London, 19th October 2011, The Parliamentary Renewable and Sustainable Energy Group (PRASEG) convened at the House of Commons today to discuss the implications of the much-anticipated comprehensive Feed-in Tariff (FiT) review.
The cross-party parliamentary group comprising parliamentary and industry members included Rachel Solomon-Williams, Head of the Feed-in Tariff Review at Department of Energy and Climate Change (DECC), as well as key industry experts from RenewableUK, Solarcentury and Anaerobic Digestion and Biogas Association.
With the first comprehensive FiT review set for April 2012, the industry is on tenterhooks to anticipate the outcome therefore the purpose of today’s meeting was to inform and consult those involved in the renewable energy sector.
Solomon-Williams explained that DECC is currently facing numerous issues, most notably the requirement to adhere to the Feed-in tariff budget (£360M in 2014/2015). She confirmed that DECC do not currently have the resources to support an over-spend.
Furthermore, whilst the review is set for 1 April 2012, it was mentioned that this date may be amended if “greater urgency” for review is required.
In essence and despite rumours circulating in the sector, it was made clear that DECC have made no decisions as yet with regard to the review and level of impact upon the respective renewable energy technologies covered, although an announcement is expected to be “made soon”, albeit the timescale wasn’t clarified.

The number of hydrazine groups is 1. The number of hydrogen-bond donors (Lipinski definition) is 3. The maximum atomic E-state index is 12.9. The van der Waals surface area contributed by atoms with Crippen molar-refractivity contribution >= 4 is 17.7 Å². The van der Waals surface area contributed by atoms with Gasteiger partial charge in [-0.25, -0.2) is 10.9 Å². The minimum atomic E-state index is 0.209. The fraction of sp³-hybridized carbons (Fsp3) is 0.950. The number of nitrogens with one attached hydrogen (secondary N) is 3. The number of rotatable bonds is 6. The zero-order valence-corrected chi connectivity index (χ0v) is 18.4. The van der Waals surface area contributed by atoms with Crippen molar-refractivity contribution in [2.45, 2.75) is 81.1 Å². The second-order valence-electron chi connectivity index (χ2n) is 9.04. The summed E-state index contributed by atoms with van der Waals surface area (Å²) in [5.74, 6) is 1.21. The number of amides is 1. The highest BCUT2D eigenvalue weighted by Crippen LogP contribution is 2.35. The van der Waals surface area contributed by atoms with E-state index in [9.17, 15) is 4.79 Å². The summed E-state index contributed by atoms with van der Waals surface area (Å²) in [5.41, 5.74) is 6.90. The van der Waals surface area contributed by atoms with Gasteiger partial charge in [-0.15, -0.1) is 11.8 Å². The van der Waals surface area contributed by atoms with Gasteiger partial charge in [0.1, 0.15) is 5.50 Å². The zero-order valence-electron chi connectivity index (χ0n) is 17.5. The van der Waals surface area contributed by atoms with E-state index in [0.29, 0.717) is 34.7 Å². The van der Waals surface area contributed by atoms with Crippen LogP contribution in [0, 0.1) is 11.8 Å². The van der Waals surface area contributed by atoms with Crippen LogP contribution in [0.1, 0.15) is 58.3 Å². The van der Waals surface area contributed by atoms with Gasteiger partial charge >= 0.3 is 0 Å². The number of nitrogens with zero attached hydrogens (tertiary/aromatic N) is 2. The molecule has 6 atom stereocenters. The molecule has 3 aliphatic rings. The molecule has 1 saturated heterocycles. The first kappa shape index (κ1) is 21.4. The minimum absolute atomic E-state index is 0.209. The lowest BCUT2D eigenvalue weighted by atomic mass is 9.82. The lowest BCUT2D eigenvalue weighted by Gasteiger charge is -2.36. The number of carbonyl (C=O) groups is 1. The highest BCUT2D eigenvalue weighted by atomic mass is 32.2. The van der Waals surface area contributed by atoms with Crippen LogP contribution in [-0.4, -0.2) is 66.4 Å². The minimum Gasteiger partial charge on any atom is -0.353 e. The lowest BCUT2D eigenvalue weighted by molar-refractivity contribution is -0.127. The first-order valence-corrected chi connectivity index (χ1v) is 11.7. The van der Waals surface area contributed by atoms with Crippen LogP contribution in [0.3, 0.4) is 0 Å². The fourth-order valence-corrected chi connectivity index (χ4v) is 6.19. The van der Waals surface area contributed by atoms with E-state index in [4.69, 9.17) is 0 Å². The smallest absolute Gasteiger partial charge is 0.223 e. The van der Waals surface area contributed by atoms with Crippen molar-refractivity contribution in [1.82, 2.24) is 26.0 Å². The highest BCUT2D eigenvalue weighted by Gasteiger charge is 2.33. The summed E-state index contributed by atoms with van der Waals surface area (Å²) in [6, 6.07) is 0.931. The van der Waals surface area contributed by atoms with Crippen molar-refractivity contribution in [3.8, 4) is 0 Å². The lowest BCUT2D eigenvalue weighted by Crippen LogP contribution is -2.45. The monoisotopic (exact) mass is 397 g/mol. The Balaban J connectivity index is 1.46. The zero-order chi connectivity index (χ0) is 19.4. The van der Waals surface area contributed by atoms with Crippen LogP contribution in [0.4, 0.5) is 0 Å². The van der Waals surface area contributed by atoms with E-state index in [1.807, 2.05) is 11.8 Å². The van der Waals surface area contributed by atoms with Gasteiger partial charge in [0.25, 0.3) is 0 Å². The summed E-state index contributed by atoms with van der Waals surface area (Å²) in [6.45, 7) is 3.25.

“The lead up feels like Groundhog Day,” was the comment made by Jeremy Leggett Founder and Executive Chairman at Solarcentury, which summed up the industry’s anticipation of the April review.
What was clear from the statistics produced at the meeting, was the significant uptake in solar PV deployment as compared to wind energy and anaerobic digestion projects being commissioned since the FiT was introduced in April 2010.
Andrew Watkin, head of the Carter Jonas Energy Team, who attended today concluded, “With the current economic climate and confidence in the UK financial sector being seriously low along with major economic unrest across Europe, what the UK market requires is a steady hand at the tiller, so that all involved in the sector can move forward and progress technology developments with greater certainty, as oppose to a knee jerk reaction with regard to tariff levels and a resultant negative impact on investor confidence.”